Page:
Saturday, 30 September 2017

Changing your mind


The question that the chief priests and elders ask is one of the most important questions that was asked of Jesus: What is your authority?

Is his authority simply ‘earthly’?
Does his authority rest solely on the fact that he was a charismatic attractive individual, who was able to speak well, do remarkable things and draw crowds?
Because if that is the case, we can respect him as a great historical figure, we can admire and learn from his teaching, we can marvel at his works – but he does not have any claim on our life.
We can treat him as we would treat any other great figure from history. We can learn from him, and we can pick and choose which bits we like from him and reject the rest.

But if Jesus’ authority comes from heaven, if he is the eternal Son of God, then we really need to listen to what he says, and do what he says. If he has come from God, does the work of God and speaks the word of God, then we need to treat him as God.  

So the chief priests and elders’ question is really important: “By what authority are you doing these things, and who gave you this authority”.

But Jesus doesn’t answer the question.
He seems to avoid it; and he does that by asking the chief priests a question which he knows they cannot answer.
They cannot say that John’s baptism was from heaven, because Jesus will then ask them why they not did receive John’s baptism.
But the they also cannot say what they really thought - that John’s baptism was from earth – in other words it was something that John had made up – because John had martyr status among the people. He had been beheaded by Herod only a few months earlier, and the people treated him as a prophet. So they can’t say it.
It is like asking a Dinamo fan to go into the middle of a crowd of Spartak supporters and to shout ‘Spartak are rubbish’. You are not going to do it, unless you have a death wish.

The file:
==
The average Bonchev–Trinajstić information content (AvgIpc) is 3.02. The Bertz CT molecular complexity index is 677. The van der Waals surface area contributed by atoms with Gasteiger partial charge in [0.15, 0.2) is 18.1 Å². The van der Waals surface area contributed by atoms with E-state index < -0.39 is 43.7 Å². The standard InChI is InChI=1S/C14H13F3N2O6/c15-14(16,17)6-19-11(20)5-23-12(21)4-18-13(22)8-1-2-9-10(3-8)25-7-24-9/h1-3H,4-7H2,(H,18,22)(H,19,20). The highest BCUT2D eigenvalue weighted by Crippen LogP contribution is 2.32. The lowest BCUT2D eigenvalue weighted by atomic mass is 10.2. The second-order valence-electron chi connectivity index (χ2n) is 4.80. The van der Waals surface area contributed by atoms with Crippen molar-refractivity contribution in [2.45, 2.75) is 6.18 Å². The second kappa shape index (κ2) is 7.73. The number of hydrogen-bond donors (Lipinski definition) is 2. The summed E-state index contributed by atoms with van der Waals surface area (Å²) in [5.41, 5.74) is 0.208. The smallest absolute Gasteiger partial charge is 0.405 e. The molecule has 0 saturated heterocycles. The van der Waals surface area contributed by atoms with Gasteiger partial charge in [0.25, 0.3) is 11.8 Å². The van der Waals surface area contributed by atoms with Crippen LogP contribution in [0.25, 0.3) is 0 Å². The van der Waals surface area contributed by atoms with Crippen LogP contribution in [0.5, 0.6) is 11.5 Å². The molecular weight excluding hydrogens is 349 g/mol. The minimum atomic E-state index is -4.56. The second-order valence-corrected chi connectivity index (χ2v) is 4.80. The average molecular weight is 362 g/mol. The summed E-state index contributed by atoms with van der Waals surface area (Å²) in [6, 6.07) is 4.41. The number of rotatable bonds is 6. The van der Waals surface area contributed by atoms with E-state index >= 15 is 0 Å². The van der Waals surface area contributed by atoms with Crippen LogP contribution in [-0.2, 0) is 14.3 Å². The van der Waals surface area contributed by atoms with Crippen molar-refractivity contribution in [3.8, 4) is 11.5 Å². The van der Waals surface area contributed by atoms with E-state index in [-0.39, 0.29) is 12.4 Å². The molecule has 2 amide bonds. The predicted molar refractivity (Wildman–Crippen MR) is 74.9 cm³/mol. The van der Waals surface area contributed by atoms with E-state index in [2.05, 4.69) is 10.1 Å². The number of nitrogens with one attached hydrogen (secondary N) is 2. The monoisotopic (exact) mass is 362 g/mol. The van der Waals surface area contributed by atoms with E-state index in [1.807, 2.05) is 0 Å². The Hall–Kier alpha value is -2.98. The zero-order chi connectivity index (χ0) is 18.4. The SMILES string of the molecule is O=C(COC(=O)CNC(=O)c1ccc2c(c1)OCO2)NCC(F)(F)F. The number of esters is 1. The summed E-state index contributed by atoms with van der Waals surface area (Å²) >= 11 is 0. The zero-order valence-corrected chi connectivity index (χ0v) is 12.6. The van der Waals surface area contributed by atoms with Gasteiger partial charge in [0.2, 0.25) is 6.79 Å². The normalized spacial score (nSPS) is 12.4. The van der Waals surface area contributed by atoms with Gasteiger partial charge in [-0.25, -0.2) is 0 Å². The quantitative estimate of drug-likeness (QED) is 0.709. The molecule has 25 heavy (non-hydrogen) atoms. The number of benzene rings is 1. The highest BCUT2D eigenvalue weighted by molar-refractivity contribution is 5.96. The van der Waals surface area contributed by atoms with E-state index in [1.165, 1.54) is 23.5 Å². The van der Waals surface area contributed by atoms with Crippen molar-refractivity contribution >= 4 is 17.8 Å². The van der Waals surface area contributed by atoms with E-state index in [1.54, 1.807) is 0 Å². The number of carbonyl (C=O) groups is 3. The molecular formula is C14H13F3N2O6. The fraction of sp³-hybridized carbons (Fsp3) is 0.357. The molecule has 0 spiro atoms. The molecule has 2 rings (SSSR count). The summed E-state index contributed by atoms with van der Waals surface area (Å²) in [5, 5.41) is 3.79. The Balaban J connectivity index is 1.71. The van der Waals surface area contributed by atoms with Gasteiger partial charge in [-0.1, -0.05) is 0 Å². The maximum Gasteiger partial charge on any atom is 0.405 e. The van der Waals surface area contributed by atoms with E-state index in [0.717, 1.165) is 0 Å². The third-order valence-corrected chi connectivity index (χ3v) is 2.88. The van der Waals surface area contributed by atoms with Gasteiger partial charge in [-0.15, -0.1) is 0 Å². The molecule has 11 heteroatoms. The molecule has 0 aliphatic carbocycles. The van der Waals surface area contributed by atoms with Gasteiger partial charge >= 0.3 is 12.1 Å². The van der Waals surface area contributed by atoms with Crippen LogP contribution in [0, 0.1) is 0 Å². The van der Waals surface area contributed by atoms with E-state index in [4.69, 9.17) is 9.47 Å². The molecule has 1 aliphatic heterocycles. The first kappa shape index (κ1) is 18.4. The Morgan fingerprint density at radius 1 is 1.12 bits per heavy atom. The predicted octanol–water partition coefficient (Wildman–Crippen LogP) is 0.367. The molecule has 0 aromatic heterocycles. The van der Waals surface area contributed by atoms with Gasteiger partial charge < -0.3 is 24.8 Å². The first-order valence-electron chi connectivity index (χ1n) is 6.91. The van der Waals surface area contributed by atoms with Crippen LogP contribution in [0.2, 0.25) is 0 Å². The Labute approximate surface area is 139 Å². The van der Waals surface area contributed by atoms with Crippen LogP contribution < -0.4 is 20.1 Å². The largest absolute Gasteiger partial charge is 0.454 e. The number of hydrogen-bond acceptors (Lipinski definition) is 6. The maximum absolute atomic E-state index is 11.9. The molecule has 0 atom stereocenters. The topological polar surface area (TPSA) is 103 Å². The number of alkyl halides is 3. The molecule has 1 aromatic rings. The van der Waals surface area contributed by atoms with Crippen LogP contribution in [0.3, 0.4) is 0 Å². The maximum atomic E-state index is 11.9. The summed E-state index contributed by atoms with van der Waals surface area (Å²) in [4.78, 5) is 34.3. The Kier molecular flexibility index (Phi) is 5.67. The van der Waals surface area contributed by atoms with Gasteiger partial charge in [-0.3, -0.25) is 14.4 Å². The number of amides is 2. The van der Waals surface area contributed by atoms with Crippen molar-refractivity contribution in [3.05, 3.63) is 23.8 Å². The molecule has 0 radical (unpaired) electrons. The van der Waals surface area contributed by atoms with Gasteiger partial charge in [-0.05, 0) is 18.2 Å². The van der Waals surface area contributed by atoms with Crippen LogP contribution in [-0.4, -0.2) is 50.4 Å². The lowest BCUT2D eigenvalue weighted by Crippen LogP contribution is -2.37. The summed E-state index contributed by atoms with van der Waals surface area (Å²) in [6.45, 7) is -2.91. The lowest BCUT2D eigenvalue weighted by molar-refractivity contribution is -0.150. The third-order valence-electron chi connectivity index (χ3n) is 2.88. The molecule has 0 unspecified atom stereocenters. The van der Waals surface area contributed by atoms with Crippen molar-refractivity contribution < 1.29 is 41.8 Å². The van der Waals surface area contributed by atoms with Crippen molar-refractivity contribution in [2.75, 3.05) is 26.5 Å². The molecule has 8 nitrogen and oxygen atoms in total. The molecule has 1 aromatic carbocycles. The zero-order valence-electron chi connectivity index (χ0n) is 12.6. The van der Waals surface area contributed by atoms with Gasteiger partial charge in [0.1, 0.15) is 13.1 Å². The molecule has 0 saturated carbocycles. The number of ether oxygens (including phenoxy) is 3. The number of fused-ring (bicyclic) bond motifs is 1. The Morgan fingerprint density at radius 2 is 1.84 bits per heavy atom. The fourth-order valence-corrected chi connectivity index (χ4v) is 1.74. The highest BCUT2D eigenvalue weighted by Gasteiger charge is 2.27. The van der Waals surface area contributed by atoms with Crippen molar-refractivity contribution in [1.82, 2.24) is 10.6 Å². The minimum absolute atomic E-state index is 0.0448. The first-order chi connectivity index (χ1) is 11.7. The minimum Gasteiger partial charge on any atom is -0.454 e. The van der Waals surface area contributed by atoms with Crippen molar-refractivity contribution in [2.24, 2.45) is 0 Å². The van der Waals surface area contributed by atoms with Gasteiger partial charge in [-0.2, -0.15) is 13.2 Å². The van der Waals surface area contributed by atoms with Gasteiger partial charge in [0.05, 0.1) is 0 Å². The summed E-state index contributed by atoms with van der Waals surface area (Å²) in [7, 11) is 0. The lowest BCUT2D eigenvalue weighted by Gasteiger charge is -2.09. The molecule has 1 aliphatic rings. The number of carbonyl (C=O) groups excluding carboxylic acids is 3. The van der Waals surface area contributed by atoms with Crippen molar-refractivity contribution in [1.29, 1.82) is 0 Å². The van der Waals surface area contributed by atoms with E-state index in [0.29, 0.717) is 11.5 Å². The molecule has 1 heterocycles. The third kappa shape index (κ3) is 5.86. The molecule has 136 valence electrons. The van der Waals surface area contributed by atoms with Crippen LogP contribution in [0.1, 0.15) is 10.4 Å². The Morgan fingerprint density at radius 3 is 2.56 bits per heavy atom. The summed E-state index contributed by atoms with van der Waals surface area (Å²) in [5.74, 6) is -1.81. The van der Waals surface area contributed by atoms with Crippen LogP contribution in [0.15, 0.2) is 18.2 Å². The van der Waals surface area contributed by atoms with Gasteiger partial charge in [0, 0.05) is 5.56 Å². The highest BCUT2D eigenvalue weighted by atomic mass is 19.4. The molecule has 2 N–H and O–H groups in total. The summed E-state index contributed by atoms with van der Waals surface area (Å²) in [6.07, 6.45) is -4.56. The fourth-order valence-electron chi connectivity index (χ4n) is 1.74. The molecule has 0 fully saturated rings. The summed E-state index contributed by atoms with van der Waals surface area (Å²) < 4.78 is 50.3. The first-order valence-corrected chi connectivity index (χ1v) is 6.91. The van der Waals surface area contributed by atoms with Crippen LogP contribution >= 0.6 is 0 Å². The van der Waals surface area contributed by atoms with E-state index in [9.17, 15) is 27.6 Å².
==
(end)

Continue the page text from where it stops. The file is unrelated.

So is Jesus being a little bit devious or crafty here in order to avoid answering the question? Or is he, as I suspect, doing something more?

You see the chief priests and elders had made up their mind. They had decided that Jesus was an imposter. That his authority came only from earth and not from heaven. They didn’t know how he did the stuff that he did, but they were convinced it was not of God.

And Jesus knew that if he told them that his authority came from heaven, it would not make the slightest difference.

But I think that Jesus, by pointing the chief priests and elders to John the Baptist in Matt 21, is trying to persuade them that, however unlikely it is, they can still change their mind.

In Matt 21.29, Jesus tells of two sons. The first son said No, but then we are told ‘he changed his mind’.

And in v32 he says to the chief priests and elders:
“You saw how sinners believed John when he declared to them that the Kingdom of God, the rule of God, is so near.
You saw how they heard him when he called them to repent: to stop living for yourself or for other people or for the things of this world; and to start to live for God, and for the things of that world. Stop doing the things that God hates: lying, stealing, using your power to exploit people, keeping what you have got for yourself – and start to live the things that God loves: generousity and kindness and mercy and honesty.